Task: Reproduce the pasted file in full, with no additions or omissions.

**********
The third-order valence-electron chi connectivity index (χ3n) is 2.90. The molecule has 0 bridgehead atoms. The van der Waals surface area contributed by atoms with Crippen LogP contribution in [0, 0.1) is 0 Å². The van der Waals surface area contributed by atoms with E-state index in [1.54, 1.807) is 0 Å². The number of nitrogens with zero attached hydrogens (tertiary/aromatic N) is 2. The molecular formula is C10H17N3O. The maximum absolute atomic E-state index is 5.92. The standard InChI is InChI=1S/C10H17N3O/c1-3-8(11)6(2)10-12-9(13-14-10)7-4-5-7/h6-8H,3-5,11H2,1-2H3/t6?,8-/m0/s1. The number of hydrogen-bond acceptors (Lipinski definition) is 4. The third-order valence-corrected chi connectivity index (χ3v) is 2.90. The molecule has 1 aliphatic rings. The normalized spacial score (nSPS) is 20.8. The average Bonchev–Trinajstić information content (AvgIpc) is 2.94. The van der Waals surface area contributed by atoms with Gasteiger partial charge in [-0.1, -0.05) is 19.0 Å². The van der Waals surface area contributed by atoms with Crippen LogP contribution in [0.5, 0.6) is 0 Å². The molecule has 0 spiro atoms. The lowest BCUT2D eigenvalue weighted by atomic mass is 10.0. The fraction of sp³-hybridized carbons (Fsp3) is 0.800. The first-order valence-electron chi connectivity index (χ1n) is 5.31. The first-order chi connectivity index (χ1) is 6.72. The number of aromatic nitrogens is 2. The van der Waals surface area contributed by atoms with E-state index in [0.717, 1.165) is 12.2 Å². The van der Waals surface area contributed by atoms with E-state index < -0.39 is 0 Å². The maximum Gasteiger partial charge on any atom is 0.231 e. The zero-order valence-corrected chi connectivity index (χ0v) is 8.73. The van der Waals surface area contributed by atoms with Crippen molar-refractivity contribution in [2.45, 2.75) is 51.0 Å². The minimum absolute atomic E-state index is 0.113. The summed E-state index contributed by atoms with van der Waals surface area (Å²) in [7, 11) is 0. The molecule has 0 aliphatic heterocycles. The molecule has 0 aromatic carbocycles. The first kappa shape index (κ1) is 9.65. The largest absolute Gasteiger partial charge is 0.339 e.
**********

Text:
The third-order valence-electron chi connectivity index (χ3n) is 2.90. The molecule has 0 bridgehead atoms. The van der Waals surface area contributed by atoms with Crippen LogP contribution in [0, 0.1) is 0 Å². The van der Waals surface area contributed by atoms with E-state index in [1.54, 1.807) is 0 Å². The number of nitrogens with zero attached hydrogens (tertiary/aromatic N) is 2. The molecular formula is C10H17N3O. The maximum absolute atomic E-state index is 5.92. The standard InChI is InChI=1S/C10H17N3O/c1-3-8(11)6(2)10-12-9(13-14-10)7-4-5-7/h6-8H,3-5,11H2,1-2H3/t6?,8-/m0/s1. The number of hydrogen-bond acceptors (Lipinski definition) is 4. The third-order valence-corrected chi connectivity index (χ3v) is 2.90. The molecule has 1 aliphatic rings. The normalized spacial score (nSPS) is 20.8. The average Bonchev–Trinajstić information content (AvgIpc) is 2.94. The van der Waals surface area contributed by atoms with Gasteiger partial charge in [-0.1, -0.05) is 19.0 Å². The van der Waals surface area contributed by atoms with Crippen LogP contribution in [0.5, 0.6) is 0 Å². The molecule has 0 spiro atoms. The lowest BCUT2D eigenvalue weighted by atomic mass is 10.0. The fraction of sp³-hybridized carbons (Fsp3) is 0.800. The first-order valence-electron chi connectivity index (χ1n) is 5.31. The first-order chi connectivity index (χ1) is 6.72. The number of aromatic nitrogens is 2. The van der Waals surface area contributed by atoms with E-state index in [0.717, 1.165) is 12.2 Å². The van der Waals surface area contributed by atoms with E-state index < -0.39 is 0 Å². The maximum Gasteiger partial charge on any atom is 0.231 e. The zero-order valence-corrected chi connectivity index (χ0v) is 8.73. The van der Waals surface area contributed by atoms with Crippen molar-refractivity contribution in [2.45, 2.75) is 51.0 Å². The minimum absolute atomic E-state index is 0.113. The summed E-state index contributed by atoms with van der Waals surface area (Å²) in [7, 11) is 0. The molecule has 0 aliphatic heterocycles. The molecule has 0 aromatic carbocycles. The first kappa shape index (κ1) is 9.65. The largest absolute Gasteiger partial charge is 0.339 e.